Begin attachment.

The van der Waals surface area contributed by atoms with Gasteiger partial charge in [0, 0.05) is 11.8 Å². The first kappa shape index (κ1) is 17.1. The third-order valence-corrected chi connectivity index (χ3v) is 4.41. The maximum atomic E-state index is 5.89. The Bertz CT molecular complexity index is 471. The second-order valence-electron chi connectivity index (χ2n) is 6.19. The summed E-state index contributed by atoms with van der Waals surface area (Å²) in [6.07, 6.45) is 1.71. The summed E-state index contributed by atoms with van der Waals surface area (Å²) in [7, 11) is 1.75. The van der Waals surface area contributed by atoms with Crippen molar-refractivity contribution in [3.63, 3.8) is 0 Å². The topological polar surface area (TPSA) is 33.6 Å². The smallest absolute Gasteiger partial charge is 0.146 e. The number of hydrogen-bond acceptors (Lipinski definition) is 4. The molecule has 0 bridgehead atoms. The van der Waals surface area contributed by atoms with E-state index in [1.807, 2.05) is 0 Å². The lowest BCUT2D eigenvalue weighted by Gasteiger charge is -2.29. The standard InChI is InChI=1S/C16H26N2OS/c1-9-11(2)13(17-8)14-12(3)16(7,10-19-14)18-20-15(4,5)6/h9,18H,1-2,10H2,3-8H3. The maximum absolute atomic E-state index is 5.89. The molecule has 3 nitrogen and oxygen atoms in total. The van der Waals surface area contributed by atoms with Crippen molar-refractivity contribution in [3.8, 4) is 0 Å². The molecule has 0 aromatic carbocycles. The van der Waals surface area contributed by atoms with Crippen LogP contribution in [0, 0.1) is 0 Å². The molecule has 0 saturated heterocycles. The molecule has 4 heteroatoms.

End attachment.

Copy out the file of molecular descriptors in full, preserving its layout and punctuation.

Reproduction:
The van der Waals surface area contributed by atoms with Gasteiger partial charge in [0, 0.05) is 11.8 Å². The first kappa shape index (κ1) is 17.1. The third-order valence-corrected chi connectivity index (χ3v) is 4.41. The maximum atomic E-state index is 5.89. The Bertz CT molecular complexity index is 471. The second-order valence-electron chi connectivity index (χ2n) is 6.19. The summed E-state index contributed by atoms with van der Waals surface area (Å²) in [6.07, 6.45) is 1.71. The summed E-state index contributed by atoms with van der Waals surface area (Å²) in [7, 11) is 1.75. The van der Waals surface area contributed by atoms with Crippen molar-refractivity contribution in [3.63, 3.8) is 0 Å². The topological polar surface area (TPSA) is 33.6 Å². The smallest absolute Gasteiger partial charge is 0.146 e. The number of hydrogen-bond acceptors (Lipinski definition) is 4. The molecule has 0 bridgehead atoms. The van der Waals surface area contributed by atoms with E-state index in [1.807, 2.05) is 0 Å². The lowest BCUT2D eigenvalue weighted by Gasteiger charge is -2.29. The standard InChI is InChI=1S/C16H26N2OS/c1-9-11(2)13(17-8)14-12(3)16(7,10-19-14)18-20-15(4,5)6/h9,18H,1-2,10H2,3-8H3. The maximum absolute atomic E-state index is 5.89. The molecule has 3 nitrogen and oxygen atoms in total. The van der Waals surface area contributed by atoms with Crippen molar-refractivity contribution in [3.8, 4) is 0 Å². The molecule has 0 aromatic carbocycles. The van der Waals surface area contributed by atoms with Crippen LogP contribution in [0, 0.1) is 0 Å². The molecule has 0 saturated heterocycles. The molecule has 4 heteroatoms.